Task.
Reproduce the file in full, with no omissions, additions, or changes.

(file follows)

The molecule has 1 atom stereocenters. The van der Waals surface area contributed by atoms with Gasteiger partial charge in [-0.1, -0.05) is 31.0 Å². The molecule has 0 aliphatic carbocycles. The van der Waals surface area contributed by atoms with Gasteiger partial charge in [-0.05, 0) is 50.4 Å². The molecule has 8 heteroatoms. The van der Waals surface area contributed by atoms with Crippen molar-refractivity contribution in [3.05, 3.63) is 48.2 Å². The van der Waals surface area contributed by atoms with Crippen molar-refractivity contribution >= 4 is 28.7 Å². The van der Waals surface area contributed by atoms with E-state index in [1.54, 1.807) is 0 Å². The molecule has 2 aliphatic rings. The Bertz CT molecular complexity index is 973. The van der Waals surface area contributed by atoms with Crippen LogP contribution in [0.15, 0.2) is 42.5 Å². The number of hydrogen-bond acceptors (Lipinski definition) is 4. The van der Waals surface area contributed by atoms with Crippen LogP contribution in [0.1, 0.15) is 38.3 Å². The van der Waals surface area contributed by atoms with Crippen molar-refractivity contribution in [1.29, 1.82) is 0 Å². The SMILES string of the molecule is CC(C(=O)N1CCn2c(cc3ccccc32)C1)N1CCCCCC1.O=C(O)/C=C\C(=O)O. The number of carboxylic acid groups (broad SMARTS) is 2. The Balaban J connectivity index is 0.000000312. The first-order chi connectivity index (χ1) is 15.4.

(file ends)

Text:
The molecule has 1 atom stereocenters. The van der Waals surface area contributed by atoms with Gasteiger partial charge in [-0.1, -0.05) is 31.0 Å². The molecule has 0 aliphatic carbocycles. The van der Waals surface area contributed by atoms with Gasteiger partial charge in [-0.05, 0) is 50.4 Å². The molecule has 8 heteroatoms. The van der Waals surface area contributed by atoms with Crippen molar-refractivity contribution in [3.05, 3.63) is 48.2 Å². The van der Waals surface area contributed by atoms with Crippen molar-refractivity contribution >= 4 is 28.7 Å². The van der Waals surface area contributed by atoms with E-state index in [1.54, 1.807) is 0 Å². The molecule has 2 aliphatic rings. The Bertz CT molecular complexity index is 973. The van der Waals surface area contributed by atoms with Crippen LogP contribution in [0.15, 0.2) is 42.5 Å². The number of hydrogen-bond acceptors (Lipinski definition) is 4. The van der Waals surface area contributed by atoms with Crippen LogP contribution in [0.1, 0.15) is 38.3 Å². The van der Waals surface area contributed by atoms with Crippen molar-refractivity contribution in [1.29, 1.82) is 0 Å². The SMILES string of the molecule is CC(C(=O)N1CCn2c(cc3ccccc32)C1)N1CCCCCC1.O=C(O)/C=C\C(=O)O. The number of carboxylic acid groups (broad SMARTS) is 2. The Balaban J connectivity index is 0.000000312. The first-order chi connectivity index (χ1) is 15.4.